The first report, which
came to University Police
on Aug. 28, said people who
claimed to be University stu-
dents were soliciting funds
for an overseas trip to Lon-
A second instance of solic-
iting was reported on Sept. 8.

This time, the solicitors were
attempting to sell magazine
subscriptions in order to fund
a Communications Depart-
ment trip.
"I don't know if that's a
coincidence or what," Pier-
sante said. "But these scams
aren't unusual. In this partic-
ular case (scammers) are tar-
geting the University."
While these particular
solicitations were door-to-
door, Piersante said that both
door-to-door and phone solici-
tors often try to raise money
for charity groups they say
benefit veterans or police sur-
Police are not currently
aware whether or not these
solicitors have been success-
ful in raising any money, and
Piersante said the police don't

Postponed vote
may alter pension
Daily Staff Reporter
At the AnnArbor City
Council meeting Monday
night, council members
reconsidered the Ann Arbor
Energy Commission's resolu-
tion to divest the city's pen-
sion fund of certain fossil
fuel industries, but they post-
poned a vote on the matter.
The original resolution,
proposed at the Sept. 2 meet-
ing, was one vote short of
approval. Council decided to
carry over the topic to Mon-
day's meeting to reconsider
the issue after it failed to pass
earlier in September. Coun-
cil again opened discussion
to vote on the resolution but
eventually ended in postpon-
ing the item.
The presented resolution,
which was drafted by the
Energy Commission, asked
that council recommend end-
ing any further investment
of pension funds to fossil
fuel industries. The resolu-
tion explains the city's duty
to support and maintain the
public health of residents and
also cites Ann Arbor's Cli-
mate Action Plan to reduce
greenhouse gas emissions by
25 percent by 2025.
Council members generally
expressed interest in support-
ing the resolution but were
hesitant to vote for the mea-

sure because the move could
result in a potential financial
loss for the employee pension
fund. Early on in the discus-
sion, Councilmember Mike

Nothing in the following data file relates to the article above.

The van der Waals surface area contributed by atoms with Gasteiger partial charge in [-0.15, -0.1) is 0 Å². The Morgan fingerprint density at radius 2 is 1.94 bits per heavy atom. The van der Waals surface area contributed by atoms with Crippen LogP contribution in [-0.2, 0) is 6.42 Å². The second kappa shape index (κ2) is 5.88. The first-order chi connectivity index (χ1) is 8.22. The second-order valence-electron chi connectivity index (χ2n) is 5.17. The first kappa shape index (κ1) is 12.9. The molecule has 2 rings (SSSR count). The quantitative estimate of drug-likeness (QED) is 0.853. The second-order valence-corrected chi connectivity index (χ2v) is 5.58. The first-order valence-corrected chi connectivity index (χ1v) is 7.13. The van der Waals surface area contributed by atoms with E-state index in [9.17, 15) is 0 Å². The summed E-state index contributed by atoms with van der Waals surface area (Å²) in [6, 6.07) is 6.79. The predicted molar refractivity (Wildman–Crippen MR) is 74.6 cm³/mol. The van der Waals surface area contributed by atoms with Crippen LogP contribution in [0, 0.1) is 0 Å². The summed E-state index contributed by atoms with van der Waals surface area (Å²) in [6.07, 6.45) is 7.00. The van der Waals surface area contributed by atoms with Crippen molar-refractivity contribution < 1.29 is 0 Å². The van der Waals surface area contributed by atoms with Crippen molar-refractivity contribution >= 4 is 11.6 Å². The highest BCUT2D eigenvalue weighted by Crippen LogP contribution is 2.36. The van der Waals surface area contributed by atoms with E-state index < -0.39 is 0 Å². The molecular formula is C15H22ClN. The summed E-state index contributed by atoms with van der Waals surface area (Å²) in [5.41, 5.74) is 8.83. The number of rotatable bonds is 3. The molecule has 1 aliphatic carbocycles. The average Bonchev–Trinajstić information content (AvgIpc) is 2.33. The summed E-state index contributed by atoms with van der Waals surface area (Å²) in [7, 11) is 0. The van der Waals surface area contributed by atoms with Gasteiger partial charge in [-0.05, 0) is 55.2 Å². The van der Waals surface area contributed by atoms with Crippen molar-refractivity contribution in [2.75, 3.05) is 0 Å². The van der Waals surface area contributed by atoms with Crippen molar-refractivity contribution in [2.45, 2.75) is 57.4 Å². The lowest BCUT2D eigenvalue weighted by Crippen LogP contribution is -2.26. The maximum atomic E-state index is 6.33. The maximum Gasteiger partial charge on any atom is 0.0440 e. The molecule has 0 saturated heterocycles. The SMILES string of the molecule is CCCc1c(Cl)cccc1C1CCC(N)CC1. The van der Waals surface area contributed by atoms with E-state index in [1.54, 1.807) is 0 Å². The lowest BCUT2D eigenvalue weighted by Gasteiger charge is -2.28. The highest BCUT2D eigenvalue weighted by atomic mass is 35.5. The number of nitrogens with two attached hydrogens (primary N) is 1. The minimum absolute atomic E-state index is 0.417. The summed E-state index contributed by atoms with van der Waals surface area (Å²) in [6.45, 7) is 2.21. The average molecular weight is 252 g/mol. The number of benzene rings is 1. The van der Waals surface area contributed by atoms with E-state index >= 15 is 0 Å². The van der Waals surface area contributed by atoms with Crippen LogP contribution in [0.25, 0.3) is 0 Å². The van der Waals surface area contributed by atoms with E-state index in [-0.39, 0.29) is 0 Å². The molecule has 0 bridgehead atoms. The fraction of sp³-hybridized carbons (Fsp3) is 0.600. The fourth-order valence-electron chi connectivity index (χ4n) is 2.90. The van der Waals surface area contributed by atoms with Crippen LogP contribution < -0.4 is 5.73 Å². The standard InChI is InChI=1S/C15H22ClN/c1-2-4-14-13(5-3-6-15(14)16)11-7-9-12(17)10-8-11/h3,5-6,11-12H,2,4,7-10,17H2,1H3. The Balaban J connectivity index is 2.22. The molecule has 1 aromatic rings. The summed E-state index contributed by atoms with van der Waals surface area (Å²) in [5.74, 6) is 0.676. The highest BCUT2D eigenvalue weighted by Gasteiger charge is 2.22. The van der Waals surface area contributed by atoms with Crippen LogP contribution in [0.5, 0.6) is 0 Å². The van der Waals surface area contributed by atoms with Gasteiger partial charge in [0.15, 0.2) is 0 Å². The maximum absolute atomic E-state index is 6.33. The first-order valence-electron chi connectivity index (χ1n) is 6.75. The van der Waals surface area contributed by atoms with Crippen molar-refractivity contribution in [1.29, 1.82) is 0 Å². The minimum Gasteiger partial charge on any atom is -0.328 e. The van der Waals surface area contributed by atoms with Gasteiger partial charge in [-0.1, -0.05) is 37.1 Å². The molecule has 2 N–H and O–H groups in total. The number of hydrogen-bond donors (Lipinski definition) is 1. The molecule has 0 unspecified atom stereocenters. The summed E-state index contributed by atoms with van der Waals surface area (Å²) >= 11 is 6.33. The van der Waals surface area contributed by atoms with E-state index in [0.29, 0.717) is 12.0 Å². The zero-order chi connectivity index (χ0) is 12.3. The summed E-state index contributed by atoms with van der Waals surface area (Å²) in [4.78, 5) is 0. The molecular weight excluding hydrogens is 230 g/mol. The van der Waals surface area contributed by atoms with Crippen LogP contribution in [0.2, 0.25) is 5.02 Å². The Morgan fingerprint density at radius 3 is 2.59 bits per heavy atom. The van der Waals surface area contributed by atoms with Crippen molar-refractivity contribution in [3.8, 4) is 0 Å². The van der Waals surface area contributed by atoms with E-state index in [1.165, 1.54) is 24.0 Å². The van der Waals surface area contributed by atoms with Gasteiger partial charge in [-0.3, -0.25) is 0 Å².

Anglin (D-Ward 5) reminded
the council that the resolution
was not a mandate to the pen-
sion board but still "urged"
the council to divest.
Council members dis-
cussed the viability of divest-
ing from fossil fuel industries
if the city adopted the policy.
Generally, council members
expressed concerns for the
future of pension funding.
Councilmember Stephen
Kunselman (D-Ward 3) said
he was wary of "meddling" in
the pensions, noting the eco-
nomic woes of Detroit over
the summer in part due to that
city's pension obligations.
Nancy Walker, executive
director of the employees'
retirement system, told coun-
cil members that the pension
board hasn't taken an official
position on the issue. How-
ever, a preliminary analysis of
index funds found that none
that are completely free of
fossil-fuel investment.
"Organizations, such as
pension funds, that do have
fiduciary duty really struggle
with how to balance that fidu-
ciary duty with what look like
an increase in cost," Walker
Six members of the pub-
lic asked council to consider
divestment, including two
students and a University
professor. Individuals cited
divestments in the past
See COUNCIL, Page5

gather input
on search for
next pres.
Group recognized by
regents will advocate
student concerns
Daily StaffReporter
After demand for official stu-
dent input in the search for the
next University president, a student
committee. recognized by the Uni-
versity's Board of Regents met yes-
terday for the first time.
The committee was instituted
to add a student voice to the next
president with the presidential
search that is lead by the presiden-
tial-search advisory committee,
according to Engineering graduate
student Michael Hand, a Rackham
Student Government representa-
tive and committee member. It is
comprised of 12 student leaders
from a variety of campus organiza-
Campus leaders have previously
called for student representation on
the 16-person advisory committee
that gathered to selected UMPSC's
successor. In 2002, the 16-mem-
ber committee that hired Coleman
included two students: Matt Nolan,
the student government president,
and Lisa Jackson, a then-doctoral
Though the committee will gath-
er student input, the students are
not directly involved in the search.
The new student committee will
garner student opinions on desired
qualities of the new president via
a five-question survey e-mailed to
the entire student body and through
See SEARCH, Page5